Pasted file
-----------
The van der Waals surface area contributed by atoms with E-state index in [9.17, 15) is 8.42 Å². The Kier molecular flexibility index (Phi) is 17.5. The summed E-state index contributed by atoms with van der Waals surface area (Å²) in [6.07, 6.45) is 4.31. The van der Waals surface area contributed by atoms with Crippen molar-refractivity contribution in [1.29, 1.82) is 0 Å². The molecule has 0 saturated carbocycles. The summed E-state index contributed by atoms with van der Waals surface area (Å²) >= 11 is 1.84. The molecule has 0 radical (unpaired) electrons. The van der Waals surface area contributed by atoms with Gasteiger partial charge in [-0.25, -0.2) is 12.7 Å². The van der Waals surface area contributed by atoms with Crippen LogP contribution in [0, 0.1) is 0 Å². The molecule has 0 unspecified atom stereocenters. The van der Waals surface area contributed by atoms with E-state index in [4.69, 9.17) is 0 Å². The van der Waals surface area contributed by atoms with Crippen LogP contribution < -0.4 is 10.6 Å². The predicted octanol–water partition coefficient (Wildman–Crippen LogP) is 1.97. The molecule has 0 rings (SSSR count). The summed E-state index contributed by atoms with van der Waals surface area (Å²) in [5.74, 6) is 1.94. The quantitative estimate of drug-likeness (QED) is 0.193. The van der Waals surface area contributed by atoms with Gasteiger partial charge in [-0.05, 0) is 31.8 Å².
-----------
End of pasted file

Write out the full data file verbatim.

The van der Waals surface area contributed by atoms with E-state index in [9.17, 15) is 8.42 Å². The Kier molecular flexibility index (Phi) is 17.5. The summed E-state index contributed by atoms with van der Waals surface area (Å²) in [6.07, 6.45) is 4.31. The van der Waals surface area contributed by atoms with Crippen molar-refractivity contribution in [1.29, 1.82) is 0 Å². The molecule has 0 saturated carbocycles. The summed E-state index contributed by atoms with van der Waals surface area (Å²) >= 11 is 1.84. The molecule has 0 radical (unpaired) electrons. The van der Waals surface area contributed by atoms with Gasteiger partial charge in [-0.25, -0.2) is 12.7 Å². The van der Waals surface area contributed by atoms with Crippen LogP contribution in [0, 0.1) is 0 Å². The molecule has 0 unspecified atom stereocenters. The van der Waals surface area contributed by atoms with E-state index in [4.69, 9.17) is 0 Å². The van der Waals surface area contributed by atoms with Crippen LogP contribution < -0.4 is 10.6 Å². The predicted octanol–water partition coefficient (Wildman–Crippen LogP) is 1.97. The molecule has 0 rings (SSSR count). The summed E-state index contributed by atoms with van der Waals surface area (Å²) in [5.74, 6) is 1.94. The quantitative estimate of drug-likeness (QED) is 0.193. The van der Waals surface area contributed by atoms with Gasteiger partial charge in [-0.05, 0) is 31.8 Å².